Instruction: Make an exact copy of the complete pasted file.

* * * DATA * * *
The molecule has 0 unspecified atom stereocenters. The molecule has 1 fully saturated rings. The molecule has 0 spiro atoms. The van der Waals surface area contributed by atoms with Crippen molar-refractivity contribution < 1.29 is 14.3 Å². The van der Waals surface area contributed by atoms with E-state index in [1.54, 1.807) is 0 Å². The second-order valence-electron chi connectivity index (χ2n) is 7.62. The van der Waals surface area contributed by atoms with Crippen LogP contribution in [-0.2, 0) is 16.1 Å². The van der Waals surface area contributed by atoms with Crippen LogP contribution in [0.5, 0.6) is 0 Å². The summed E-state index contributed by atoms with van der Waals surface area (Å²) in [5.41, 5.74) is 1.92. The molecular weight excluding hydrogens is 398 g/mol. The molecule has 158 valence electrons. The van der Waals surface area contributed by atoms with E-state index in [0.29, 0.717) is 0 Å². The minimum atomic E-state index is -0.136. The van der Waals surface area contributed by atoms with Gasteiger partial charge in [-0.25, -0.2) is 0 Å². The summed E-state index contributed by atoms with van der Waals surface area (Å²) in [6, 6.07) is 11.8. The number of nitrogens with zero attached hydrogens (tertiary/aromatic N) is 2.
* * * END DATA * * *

The molecule has 0 unspecified atom stereocenters. The molecule has 1 fully saturated rings. The molecule has 0 spiro atoms. The van der Waals surface area contributed by atoms with Crippen molar-refractivity contribution < 1.29 is 14.3 Å². The van der Waals surface area contributed by atoms with E-state index in [1.54, 1.807) is 0 Å². The second-order valence-electron chi connectivity index (χ2n) is 7.62. The van der Waals surface area contributed by atoms with Crippen LogP contribution in [-0.2, 0) is 16.1 Å². The van der Waals surface area contributed by atoms with Crippen LogP contribution in [0.5, 0.6) is 0 Å². The summed E-state index contributed by atoms with van der Waals surface area (Å²) in [5.41, 5.74) is 1.92. The molecular weight excluding hydrogens is 398 g/mol. The molecule has 158 valence electrons. The van der Waals surface area contributed by atoms with E-state index in [0.29, 0.717) is 0 Å². The minimum atomic E-state index is -0.136. The van der Waals surface area contributed by atoms with Gasteiger partial charge in [-0.25, -0.2) is 0 Å². The summed E-state index contributed by atoms with van der Waals surface area (Å²) in [6, 6.07) is 11.8. The number of nitrogens with zero attached hydrogens (tertiary/aromatic N) is 2.